The new recruit, who had earlier co-founded retail brokerage brand Sharekhan, was influenced by the short names of internet companies like Yahoo and Hotmail. Marshan diligently started to do his homework and think of a new name. Days and hours of brainstorming did produce a result. It was a realisation that Kotak Mahindra Bank was a perfect name. Reason: In North India, without the name ‘Mahindra’ the bank didn’t have much of an identity. “We were nobody. In the North, we were Mahindra Kotak, and not Kotak Mahindra,” he recounts. “I accepted my mistake,” he says.
KMB, reckon marketing experts, proved to be the smartest of the lot. While others were bragging about their big brand ambassadors—Amitabh Bachchan and Shah Rukh Khan—KMB was making the most of the last-mover advantage. “It pulled out a rabbit from its hat,” says Ashita Aggarwal, professor of marketing at SP Jain Institute of Management & Research, alluding to the move to make the affable Vinay Pathak the face of the brand in mascot Subbu. While the move differentiated the bank, the commercial instantly struck an emotional chord with the viewers.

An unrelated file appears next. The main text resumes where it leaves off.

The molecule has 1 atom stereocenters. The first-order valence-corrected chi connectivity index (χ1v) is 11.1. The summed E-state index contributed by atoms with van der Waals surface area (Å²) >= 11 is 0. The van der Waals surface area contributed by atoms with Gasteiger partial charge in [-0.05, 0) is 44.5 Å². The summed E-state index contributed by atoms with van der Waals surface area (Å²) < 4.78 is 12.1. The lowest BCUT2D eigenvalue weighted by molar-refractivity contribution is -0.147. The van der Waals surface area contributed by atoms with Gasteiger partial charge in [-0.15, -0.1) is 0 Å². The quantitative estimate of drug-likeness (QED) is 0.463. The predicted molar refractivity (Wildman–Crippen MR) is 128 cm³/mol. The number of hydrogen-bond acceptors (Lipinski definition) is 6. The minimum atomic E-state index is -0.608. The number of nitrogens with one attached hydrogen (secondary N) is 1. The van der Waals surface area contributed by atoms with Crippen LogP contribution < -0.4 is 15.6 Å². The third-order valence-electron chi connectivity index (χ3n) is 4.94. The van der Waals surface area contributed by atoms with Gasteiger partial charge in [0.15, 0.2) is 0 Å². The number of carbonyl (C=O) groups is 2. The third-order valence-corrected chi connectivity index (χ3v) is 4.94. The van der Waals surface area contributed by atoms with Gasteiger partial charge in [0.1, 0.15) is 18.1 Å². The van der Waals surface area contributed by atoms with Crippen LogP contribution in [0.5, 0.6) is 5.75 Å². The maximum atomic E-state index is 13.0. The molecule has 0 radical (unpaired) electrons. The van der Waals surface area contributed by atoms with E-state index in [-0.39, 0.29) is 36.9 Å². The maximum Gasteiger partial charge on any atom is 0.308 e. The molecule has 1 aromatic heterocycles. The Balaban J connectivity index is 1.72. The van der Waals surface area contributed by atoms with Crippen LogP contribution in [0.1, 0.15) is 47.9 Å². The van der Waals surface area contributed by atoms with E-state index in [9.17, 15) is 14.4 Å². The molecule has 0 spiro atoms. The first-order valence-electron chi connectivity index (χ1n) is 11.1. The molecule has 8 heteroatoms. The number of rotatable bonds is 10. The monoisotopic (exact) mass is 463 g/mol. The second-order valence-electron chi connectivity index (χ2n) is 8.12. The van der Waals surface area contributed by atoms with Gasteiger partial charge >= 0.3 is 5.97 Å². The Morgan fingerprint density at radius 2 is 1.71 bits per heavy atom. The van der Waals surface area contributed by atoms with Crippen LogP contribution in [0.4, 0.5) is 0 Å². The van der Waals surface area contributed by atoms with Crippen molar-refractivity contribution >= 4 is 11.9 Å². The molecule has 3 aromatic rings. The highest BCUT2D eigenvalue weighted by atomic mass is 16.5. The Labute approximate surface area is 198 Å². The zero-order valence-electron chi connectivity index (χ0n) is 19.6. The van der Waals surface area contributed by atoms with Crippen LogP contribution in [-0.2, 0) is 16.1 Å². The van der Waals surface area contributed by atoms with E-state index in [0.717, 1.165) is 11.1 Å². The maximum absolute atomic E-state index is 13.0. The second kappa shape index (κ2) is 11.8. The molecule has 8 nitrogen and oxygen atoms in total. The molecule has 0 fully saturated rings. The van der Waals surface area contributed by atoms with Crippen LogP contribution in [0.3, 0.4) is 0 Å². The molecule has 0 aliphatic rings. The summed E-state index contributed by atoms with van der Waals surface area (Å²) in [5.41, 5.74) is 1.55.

Another class act followed in 2015. The trigger was ING Vysya Bank’s merger with KMB in November 2014. In early 2015, Marshan launched the ‘Kona Kona Kotak’ campaign. The intent was to highlight the vast reach of the bank after the merger as ING had branches in remote corners of the country.
KMB has created a narrative that didn’t position them as a typical bank. Successful marketing, reckons Jessie Paul, founder of marketing advisory firm Paul Writer, requires a viable product and an attractive narrative. “In appealing to our better selves and promoting inclusive growth, Kotak established themselves as ‘good people to do business with’,” she says. All banks need to be trusted and this is a long-term subtle way to do this, rather than just saying “trust me”. In spite of having a celeb brand ambassador in Ranveer Singh, the brand never used Singh as a celebrity. “He was used in the context of a narrator rather than a celeb,” Paul adds.